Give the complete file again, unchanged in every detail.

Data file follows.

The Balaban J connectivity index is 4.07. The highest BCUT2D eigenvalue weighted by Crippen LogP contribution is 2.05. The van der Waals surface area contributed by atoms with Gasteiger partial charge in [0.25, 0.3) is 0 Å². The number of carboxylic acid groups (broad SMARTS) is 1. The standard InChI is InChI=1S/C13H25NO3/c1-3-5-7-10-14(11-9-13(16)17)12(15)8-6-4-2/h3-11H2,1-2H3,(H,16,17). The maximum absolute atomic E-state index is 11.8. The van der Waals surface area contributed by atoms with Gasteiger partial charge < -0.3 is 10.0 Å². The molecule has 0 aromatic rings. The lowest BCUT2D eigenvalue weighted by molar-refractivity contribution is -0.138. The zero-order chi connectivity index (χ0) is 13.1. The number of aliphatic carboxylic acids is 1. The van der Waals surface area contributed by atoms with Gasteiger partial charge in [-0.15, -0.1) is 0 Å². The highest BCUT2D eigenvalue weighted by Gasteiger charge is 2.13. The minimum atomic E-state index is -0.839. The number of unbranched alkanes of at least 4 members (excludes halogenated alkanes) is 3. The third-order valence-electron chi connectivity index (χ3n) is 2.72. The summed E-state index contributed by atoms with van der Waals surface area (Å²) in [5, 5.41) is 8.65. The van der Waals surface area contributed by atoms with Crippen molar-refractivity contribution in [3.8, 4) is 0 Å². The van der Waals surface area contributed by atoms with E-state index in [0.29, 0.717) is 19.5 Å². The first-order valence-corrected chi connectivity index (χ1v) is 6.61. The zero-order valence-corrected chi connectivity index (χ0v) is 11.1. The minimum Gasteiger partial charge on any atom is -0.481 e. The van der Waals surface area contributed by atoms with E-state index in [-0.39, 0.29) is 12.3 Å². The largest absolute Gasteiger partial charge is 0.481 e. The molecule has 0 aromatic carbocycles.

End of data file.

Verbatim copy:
The Balaban J connectivity index is 4.07. The highest BCUT2D eigenvalue weighted by Crippen LogP contribution is 2.05. The van der Waals surface area contributed by atoms with Gasteiger partial charge in [0.25, 0.3) is 0 Å². The number of carboxylic acid groups (broad SMARTS) is 1. The standard InChI is InChI=1S/C13H25NO3/c1-3-5-7-10-14(11-9-13(16)17)12(15)8-6-4-2/h3-11H2,1-2H3,(H,16,17). The maximum absolute atomic E-state index is 11.8. The van der Waals surface area contributed by atoms with Gasteiger partial charge < -0.3 is 10.0 Å². The molecule has 0 aromatic rings. The lowest BCUT2D eigenvalue weighted by molar-refractivity contribution is -0.138. The zero-order chi connectivity index (χ0) is 13.1. The number of aliphatic carboxylic acids is 1. The van der Waals surface area contributed by atoms with Gasteiger partial charge in [-0.15, -0.1) is 0 Å². The highest BCUT2D eigenvalue weighted by Gasteiger charge is 2.13. The minimum atomic E-state index is -0.839. The number of unbranched alkanes of at least 4 members (excludes halogenated alkanes) is 3. The third-order valence-electron chi connectivity index (χ3n) is 2.72. The summed E-state index contributed by atoms with van der Waals surface area (Å²) in [5, 5.41) is 8.65. The van der Waals surface area contributed by atoms with Crippen molar-refractivity contribution in [3.8, 4) is 0 Å². The van der Waals surface area contributed by atoms with E-state index in [0.29, 0.717) is 19.5 Å². The first-order valence-corrected chi connectivity index (χ1v) is 6.61. The zero-order valence-corrected chi connectivity index (χ0v) is 11.1. The minimum Gasteiger partial charge on any atom is -0.481 e. The van der Waals surface area contributed by atoms with E-state index in [-0.39, 0.29) is 12.3 Å². The largest absolute Gasteiger partial charge is 0.481 e. The molecule has 0 aromatic carbocycles.